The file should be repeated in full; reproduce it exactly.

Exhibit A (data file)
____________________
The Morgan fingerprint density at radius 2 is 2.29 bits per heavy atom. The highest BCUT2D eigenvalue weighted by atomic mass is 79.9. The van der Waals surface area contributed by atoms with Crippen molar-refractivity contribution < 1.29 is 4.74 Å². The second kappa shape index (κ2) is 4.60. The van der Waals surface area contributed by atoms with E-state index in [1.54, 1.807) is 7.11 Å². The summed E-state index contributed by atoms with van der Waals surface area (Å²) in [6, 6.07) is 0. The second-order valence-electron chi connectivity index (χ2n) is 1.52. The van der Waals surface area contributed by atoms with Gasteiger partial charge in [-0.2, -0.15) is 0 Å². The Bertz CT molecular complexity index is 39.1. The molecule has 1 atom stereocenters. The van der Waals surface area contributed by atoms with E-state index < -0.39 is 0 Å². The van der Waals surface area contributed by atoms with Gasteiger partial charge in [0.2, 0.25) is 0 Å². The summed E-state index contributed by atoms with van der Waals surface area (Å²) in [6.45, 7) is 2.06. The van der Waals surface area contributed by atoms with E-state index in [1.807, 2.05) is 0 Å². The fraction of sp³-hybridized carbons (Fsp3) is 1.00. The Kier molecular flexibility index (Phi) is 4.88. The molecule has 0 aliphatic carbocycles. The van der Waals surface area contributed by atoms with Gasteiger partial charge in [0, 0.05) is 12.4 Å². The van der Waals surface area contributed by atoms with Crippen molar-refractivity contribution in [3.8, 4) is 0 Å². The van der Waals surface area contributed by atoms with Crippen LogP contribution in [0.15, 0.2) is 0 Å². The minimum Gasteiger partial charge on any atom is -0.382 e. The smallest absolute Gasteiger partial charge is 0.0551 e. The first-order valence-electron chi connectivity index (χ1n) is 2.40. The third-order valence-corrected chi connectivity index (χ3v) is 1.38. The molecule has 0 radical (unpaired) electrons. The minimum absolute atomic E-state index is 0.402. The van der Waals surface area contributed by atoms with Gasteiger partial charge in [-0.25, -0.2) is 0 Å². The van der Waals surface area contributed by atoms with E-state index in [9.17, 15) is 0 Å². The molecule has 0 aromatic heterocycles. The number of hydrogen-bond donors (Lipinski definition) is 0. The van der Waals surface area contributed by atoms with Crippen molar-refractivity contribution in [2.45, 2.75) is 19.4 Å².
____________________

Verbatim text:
The Morgan fingerprint density at radius 2 is 2.29 bits per heavy atom. The highest BCUT2D eigenvalue weighted by atomic mass is 79.9. The van der Waals surface area contributed by atoms with Crippen molar-refractivity contribution < 1.29 is 4.74 Å². The second kappa shape index (κ2) is 4.60. The van der Waals surface area contributed by atoms with E-state index in [1.54, 1.807) is 7.11 Å². The summed E-state index contributed by atoms with van der Waals surface area (Å²) in [6, 6.07) is 0. The second-order valence-electron chi connectivity index (χ2n) is 1.52. The van der Waals surface area contributed by atoms with Gasteiger partial charge in [-0.2, -0.15) is 0 Å². The Bertz CT molecular complexity index is 39.1. The molecule has 1 atom stereocenters. The van der Waals surface area contributed by atoms with E-state index < -0.39 is 0 Å². The van der Waals surface area contributed by atoms with Gasteiger partial charge in [0.2, 0.25) is 0 Å². The summed E-state index contributed by atoms with van der Waals surface area (Å²) in [6.45, 7) is 2.06. The van der Waals surface area contributed by atoms with E-state index in [1.807, 2.05) is 0 Å². The fraction of sp³-hybridized carbons (Fsp3) is 1.00. The Kier molecular flexibility index (Phi) is 4.88. The molecule has 0 aliphatic carbocycles. The van der Waals surface area contributed by atoms with Gasteiger partial charge in [0, 0.05) is 12.4 Å². The van der Waals surface area contributed by atoms with Crippen molar-refractivity contribution in [3.8, 4) is 0 Å². The van der Waals surface area contributed by atoms with Crippen LogP contribution in [0.15, 0.2) is 0 Å². The minimum Gasteiger partial charge on any atom is -0.382 e. The smallest absolute Gasteiger partial charge is 0.0551 e. The first-order valence-electron chi connectivity index (χ1n) is 2.40. The third-order valence-corrected chi connectivity index (χ3v) is 1.38. The molecule has 0 radical (unpaired) electrons. The minimum absolute atomic E-state index is 0.402. The van der Waals surface area contributed by atoms with Gasteiger partial charge in [-0.25, -0.2) is 0 Å². The van der Waals surface area contributed by atoms with E-state index in [9.17, 15) is 0 Å². The molecule has 0 aromatic heterocycles. The number of hydrogen-bond donors (Lipinski definition) is 0. The van der Waals surface area contributed by atoms with Crippen molar-refractivity contribution in [2.45, 2.75) is 19.4 Å².